Free magic show after the service! October 20, 2007Posted by Teen Atheist in anecdotes, backstory, family, friends.
Tags: atheism, Catholicism, miracles, prayer, Protestantism, religion
Remember when I mentioned how I went with a friend to their Protestant worship service and enjoyed it? And how, afterwards, my parents had banned me from ever visiting a Protestant mass again, in fear of my possible conversion? That happened about five years ago, and I’d always been secretly resentful of their narrow-mindedness with regards to that issue.
“I don’t care if you had a good time!” Dad had asserted. “The Holy Mass is not supposed to be a party!” (Yeah, because God forbid we actually enjoy praising Jesus. Singing and clapping is far too sinful, and don’t even think about air-conditioning. Air-conditioners are a work of the devil.)
Fast-forward three years, when I was still a believer, but increasingly unhappy with being a Roman Catholic. I’d finally mustered up the determination to have another whack at Protestantism, although I wasn’t ballsy enough to tell my parents. Instead, I went on a movie outing with some friends one Saturday, and then secretly accompanied one Protestant friend to their worship service.
Once again, I had a much better time there than I did in Catholic mass, and I even got a little teary-eyed while singing (damn you, Christian rock!), because I was going through this whole angsty “God loves me more than my parents do” phase. After all, when you’re starved for affection, your imaginary friend will never let you down.
That wasn’t the interesting part, however. The good stuff happened after the service, when the pastor/facilitator/whatchamacall’em asked the “newcomers” to stand up. I did, along with five or so other people who were within my age range, and we were all herded into a white room in the back where we were served refreshments. (Insert appropriate “Don’t drink the Kool-Aid!” joke here.)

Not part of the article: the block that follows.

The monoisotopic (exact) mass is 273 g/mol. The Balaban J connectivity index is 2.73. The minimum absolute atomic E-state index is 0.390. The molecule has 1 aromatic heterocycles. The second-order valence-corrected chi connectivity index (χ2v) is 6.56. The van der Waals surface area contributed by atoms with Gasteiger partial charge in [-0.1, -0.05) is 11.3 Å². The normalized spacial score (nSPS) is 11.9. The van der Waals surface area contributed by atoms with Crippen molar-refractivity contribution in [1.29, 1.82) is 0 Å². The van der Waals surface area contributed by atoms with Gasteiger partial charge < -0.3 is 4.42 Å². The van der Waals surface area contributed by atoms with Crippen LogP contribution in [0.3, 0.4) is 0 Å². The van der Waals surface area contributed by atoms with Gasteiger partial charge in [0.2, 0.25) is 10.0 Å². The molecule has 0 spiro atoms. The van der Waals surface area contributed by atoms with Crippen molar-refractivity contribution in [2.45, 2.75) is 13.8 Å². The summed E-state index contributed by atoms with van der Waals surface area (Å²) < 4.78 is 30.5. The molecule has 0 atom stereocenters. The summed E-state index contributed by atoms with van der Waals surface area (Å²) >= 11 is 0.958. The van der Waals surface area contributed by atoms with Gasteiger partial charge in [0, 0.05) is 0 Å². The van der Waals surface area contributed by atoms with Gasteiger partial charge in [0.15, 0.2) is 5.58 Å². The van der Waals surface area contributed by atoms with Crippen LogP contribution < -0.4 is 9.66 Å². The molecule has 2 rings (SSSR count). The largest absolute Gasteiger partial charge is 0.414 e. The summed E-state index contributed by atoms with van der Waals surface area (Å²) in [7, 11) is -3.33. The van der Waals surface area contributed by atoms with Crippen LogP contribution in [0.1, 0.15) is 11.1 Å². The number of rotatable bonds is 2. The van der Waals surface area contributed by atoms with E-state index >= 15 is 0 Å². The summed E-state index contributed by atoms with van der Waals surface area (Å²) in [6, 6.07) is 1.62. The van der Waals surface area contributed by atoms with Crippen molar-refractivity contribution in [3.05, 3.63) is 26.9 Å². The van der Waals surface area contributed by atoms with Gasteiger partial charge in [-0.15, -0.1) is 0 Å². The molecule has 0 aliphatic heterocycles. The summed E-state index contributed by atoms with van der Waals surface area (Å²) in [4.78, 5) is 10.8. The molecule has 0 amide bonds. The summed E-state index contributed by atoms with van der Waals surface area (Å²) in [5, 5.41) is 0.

We gathered in a circle as the pastor prayed to welcome the new sheep to the flock, or something like that. After the prayer, he notices a girl sitting sadly in the corner. He draws attention to her, all “Hello, and you are?” with a big ol’ smile, and asks her what’s wrong. She tells us about a condition that had rendered her legs useless since childhood.
Now here’s the good part: a couple of men prop the paralyzed girl up and hold her by the arms while the pastor lays a hand on her forehead and mumbles some unintelligible hocus-pocus. The girl starts sobbing and praying too, and then the pastor takes both her hands and oh my God she’s jumping up and down with him! Just like they do on television!
I didn’t know what to think, but I was scared shitless. Even though at that point, I was still pretty sure that there was a God (or hoping there was one, anyway), I already had my doubts about the genuineness of the “miracle” I’d just witnessed. The whole thing gave off a huge “Lookie what we can do! Aren’t we awesome and powerful?” vibe to me, and I remember thinking, “Good Lord, do they orchestrate this shit every time new people show up?”
Hell, even my fundie brother Pete, who is the kind of guy who would remind me endlessly about “Don’t use God’s name in vain” whenever I went “OMGZ,” didn’t buy it. Back then, we used to be best friends (yeah, rejection still hurts, y’all), so I told him about my Finding Jesus adventure and the girl who could walk again, and he was all, “They’re probably faking it to impress the new people.”
If I ever consider trying Protestantism again, I’m going to show up in a wheelchair.
Coinky-dinks October 14, 2007Posted by Teen Atheist in anecdotes, school.
Tags: atheism, prayer, religion
I remember being in the fourth grade and forgetting to do an assignment for English class. In desperation, I clasped my hands and prayed for English class to be canceled so that we could have the bi-monthly, not-really-scheduled Guidance class instead. Five minutes later, guess who ambles into the classroom? My roly-poly, ambiguously gay Guidance teacher. Both shocked and ecstatic, I vowed from that moment on to devote the rest of my life to God.
Never underestimate the power of coincidence. =))
Dear God, if the hot druggie guy from Heroes shows up at my doorstep, professes his love to me and whisks me away to a large mansion in Monaco where we will live happily ever after with tons of money and maybe a kid or two, I swear I’ll devote the rest of my life to you. And this time, I mean it!